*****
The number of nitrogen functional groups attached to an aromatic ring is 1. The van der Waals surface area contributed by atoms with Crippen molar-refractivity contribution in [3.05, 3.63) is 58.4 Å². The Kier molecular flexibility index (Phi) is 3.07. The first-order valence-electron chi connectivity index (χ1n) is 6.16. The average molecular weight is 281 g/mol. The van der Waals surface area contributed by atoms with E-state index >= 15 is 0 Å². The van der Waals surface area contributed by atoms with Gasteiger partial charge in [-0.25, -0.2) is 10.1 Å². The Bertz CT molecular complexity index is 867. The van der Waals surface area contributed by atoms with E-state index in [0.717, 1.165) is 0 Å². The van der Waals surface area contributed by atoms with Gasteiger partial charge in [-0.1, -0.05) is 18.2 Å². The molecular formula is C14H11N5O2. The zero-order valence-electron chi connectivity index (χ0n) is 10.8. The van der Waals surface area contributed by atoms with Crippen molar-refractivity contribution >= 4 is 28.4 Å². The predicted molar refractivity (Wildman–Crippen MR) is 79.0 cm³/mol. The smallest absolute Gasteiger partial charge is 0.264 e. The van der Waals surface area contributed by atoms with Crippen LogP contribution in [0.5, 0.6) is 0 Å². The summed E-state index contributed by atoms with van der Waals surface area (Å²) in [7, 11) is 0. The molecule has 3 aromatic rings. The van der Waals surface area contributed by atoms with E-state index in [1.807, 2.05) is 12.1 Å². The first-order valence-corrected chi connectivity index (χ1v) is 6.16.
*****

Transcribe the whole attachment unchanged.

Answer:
The number of nitrogen functional groups attached to an aromatic ring is 1. The van der Waals surface area contributed by atoms with Crippen molar-refractivity contribution in [3.05, 3.63) is 58.4 Å². The Kier molecular flexibility index (Phi) is 3.07. The first-order valence-electron chi connectivity index (χ1n) is 6.16. The average molecular weight is 281 g/mol. The van der Waals surface area contributed by atoms with E-state index >= 15 is 0 Å². The van der Waals surface area contributed by atoms with Gasteiger partial charge in [-0.25, -0.2) is 10.1 Å². The Bertz CT molecular complexity index is 867. The van der Waals surface area contributed by atoms with E-state index in [0.717, 1.165) is 0 Å². The van der Waals surface area contributed by atoms with Gasteiger partial charge in [-0.1, -0.05) is 18.2 Å². The molecular formula is C14H11N5O2. The zero-order valence-electron chi connectivity index (χ0n) is 10.8. The van der Waals surface area contributed by atoms with Crippen molar-refractivity contribution >= 4 is 28.4 Å². The predicted molar refractivity (Wildman–Crippen MR) is 79.0 cm³/mol. The smallest absolute Gasteiger partial charge is 0.264 e. The van der Waals surface area contributed by atoms with Crippen LogP contribution in [0.5, 0.6) is 0 Å². The summed E-state index contributed by atoms with van der Waals surface area (Å²) in [7, 11) is 0. The molecule has 3 aromatic rings. The van der Waals surface area contributed by atoms with E-state index in [1.807, 2.05) is 12.1 Å². The first-order valence-corrected chi connectivity index (χ1v) is 6.16.